Philadelphia is selling $363.8 million in general-obligation debt this week, its biggest issue on record, as similarly rated securities trail top-rated bonds.
The sale scheduled for tomorrow includes $197.4 million in new borrowing to finance hundreds of capital projects in the city of 1.55 million residents, from repairing bridges to upgrading information-technology systems, said James Lanham, deputy treasurer. It’s the biggest fixed-rate, long-term issue for Pennsylvania’s largest municipality since at least 1990, when Bloomberg data began.
Philadelphia will also replace coupons higher than 7 percent with lower-cost bonds, he said. Securities targeted for possible refunding have maturities in 2014, 2023, 2028 and 2038, according to deal documents. He declined to provide savings estimates.
The deal is the first from the city after Standard & Poor’s last month raised its grade one step to A-, seventh-highest, matching the score from Fitch Ratings. S&P said officials have “taken action to rebalance operations during a difficult recession” and generated three years of surpluses.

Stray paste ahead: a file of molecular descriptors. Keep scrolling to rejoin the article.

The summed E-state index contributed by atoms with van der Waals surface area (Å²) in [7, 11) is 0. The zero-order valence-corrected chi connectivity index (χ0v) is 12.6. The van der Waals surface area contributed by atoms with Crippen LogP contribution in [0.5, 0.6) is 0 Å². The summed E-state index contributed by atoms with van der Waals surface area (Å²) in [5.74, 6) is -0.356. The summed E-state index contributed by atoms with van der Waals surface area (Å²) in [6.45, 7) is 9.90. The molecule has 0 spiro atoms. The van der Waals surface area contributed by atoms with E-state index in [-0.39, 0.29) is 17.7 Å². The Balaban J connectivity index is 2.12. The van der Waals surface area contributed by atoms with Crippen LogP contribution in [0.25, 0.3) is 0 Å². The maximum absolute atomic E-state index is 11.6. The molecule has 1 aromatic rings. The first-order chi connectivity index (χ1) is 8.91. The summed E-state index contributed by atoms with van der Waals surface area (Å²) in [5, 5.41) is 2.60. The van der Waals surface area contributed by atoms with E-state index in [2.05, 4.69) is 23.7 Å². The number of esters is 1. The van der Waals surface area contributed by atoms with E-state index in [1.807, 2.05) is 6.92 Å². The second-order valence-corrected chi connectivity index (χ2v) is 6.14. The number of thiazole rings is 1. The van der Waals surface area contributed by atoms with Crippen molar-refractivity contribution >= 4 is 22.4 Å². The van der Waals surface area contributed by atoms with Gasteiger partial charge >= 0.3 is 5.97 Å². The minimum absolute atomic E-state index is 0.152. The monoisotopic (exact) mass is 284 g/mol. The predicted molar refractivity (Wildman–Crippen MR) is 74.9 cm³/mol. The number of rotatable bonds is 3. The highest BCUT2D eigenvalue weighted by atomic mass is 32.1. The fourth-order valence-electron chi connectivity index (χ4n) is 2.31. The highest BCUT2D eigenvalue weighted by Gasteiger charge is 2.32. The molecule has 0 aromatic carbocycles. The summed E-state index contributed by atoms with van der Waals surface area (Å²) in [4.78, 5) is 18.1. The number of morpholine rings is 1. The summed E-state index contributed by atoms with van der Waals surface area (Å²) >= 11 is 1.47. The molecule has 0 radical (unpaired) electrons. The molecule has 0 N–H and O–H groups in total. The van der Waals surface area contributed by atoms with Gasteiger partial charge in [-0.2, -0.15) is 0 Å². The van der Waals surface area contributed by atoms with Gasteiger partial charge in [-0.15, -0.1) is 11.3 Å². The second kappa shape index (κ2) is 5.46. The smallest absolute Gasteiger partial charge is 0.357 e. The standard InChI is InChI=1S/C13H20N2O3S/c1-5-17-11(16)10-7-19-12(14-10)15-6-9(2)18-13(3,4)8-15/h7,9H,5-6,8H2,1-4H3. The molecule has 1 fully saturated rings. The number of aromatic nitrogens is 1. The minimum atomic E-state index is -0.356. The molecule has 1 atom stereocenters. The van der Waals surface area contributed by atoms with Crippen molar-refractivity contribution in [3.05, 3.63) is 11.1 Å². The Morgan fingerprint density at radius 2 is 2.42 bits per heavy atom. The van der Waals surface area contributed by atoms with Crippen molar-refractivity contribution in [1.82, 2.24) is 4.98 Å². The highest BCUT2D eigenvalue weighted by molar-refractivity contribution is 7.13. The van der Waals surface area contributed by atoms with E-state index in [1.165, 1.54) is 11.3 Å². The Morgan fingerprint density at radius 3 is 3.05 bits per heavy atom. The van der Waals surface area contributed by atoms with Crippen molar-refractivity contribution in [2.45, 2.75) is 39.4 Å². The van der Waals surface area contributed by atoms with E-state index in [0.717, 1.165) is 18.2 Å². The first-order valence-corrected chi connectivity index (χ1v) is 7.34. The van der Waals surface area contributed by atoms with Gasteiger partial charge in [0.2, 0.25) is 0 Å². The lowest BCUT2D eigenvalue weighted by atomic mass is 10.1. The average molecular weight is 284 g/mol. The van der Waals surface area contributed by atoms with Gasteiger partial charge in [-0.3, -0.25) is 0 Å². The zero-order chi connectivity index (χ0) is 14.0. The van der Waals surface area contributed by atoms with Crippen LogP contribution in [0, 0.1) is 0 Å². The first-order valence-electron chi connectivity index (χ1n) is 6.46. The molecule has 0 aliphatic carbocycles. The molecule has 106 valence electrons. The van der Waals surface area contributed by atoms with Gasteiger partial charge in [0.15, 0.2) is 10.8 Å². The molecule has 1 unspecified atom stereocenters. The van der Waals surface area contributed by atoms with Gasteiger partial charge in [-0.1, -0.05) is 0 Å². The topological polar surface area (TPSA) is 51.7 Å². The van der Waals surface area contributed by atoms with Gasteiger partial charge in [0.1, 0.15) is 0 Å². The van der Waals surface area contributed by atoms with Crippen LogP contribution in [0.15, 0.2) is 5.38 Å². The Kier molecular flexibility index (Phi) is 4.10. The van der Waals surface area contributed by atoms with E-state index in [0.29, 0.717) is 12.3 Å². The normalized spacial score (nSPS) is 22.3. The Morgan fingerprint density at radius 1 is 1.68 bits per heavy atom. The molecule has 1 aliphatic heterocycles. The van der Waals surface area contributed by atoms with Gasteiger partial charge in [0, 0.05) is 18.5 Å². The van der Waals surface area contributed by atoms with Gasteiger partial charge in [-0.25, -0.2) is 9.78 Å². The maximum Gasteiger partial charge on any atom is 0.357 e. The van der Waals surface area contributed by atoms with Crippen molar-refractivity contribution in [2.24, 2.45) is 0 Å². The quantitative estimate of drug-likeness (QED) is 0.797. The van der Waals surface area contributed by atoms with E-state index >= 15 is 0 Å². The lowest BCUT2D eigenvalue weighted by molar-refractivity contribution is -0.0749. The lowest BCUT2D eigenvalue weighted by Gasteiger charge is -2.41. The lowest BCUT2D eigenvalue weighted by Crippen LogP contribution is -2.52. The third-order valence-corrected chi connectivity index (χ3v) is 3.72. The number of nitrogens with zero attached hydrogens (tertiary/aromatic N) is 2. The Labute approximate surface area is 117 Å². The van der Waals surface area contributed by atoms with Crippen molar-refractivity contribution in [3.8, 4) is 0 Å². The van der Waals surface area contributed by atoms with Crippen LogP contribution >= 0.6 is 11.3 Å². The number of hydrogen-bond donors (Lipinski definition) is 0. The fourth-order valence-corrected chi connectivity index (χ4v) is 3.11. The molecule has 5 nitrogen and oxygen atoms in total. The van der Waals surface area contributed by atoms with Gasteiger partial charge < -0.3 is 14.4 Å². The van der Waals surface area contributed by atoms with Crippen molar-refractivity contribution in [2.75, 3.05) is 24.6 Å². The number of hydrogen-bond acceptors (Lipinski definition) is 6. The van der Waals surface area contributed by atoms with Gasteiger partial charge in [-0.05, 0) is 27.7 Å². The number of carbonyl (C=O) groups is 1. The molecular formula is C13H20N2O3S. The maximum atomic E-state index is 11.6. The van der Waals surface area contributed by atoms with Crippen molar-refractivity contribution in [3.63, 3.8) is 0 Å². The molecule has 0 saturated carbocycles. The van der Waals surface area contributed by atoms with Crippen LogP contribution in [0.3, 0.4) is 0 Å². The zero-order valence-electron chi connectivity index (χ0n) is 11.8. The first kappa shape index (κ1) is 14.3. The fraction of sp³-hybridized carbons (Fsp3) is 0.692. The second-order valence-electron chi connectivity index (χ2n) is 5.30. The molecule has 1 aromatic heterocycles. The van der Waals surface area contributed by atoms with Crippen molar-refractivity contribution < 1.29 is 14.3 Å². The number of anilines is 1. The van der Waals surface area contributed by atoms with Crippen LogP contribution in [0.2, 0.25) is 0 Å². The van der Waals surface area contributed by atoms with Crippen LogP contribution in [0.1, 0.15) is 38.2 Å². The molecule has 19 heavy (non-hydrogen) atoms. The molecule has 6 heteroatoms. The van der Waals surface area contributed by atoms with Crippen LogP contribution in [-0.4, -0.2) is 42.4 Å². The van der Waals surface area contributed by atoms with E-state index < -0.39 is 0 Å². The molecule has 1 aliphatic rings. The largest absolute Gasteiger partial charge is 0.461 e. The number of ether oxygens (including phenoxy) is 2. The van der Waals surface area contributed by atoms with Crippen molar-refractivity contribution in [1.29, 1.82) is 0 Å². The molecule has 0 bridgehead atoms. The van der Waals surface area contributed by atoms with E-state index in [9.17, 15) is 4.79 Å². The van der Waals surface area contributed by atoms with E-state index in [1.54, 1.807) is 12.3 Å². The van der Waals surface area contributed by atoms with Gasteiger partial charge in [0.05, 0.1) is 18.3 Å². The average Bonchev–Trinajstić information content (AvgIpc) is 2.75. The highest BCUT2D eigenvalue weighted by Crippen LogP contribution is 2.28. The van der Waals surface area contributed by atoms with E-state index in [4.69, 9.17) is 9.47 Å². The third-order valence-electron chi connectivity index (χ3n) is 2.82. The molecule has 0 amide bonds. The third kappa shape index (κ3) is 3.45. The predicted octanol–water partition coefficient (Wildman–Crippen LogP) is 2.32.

Moody’s Investors Service ranks Philadelphia, which has the lowest credit grade of the nation’s five most populous cities, one step higher at A2.
“We’re really excited to go into the market with our new rating,” Lanham said. “We’d like to set a strong tone.”
Philadelphia has $8.39 billion in outstanding debt, including general obligations, according to deal documents. During the fiscal year that began this month, the city plans to sell about $50 million in debt backed by sales taxes and give the proceeds to the school district, which faces a $304 million deficit, the filing said. Lanham said the offering is subject to City Council approval.
In the broader market, top-rated securities are beating A rated debt for the first time since 2010, losing 2.4 percent so far this year, compared with a loss of 2.82 percent for the lower-rated debt, according to Bank of America Merrill Lynch indexes.
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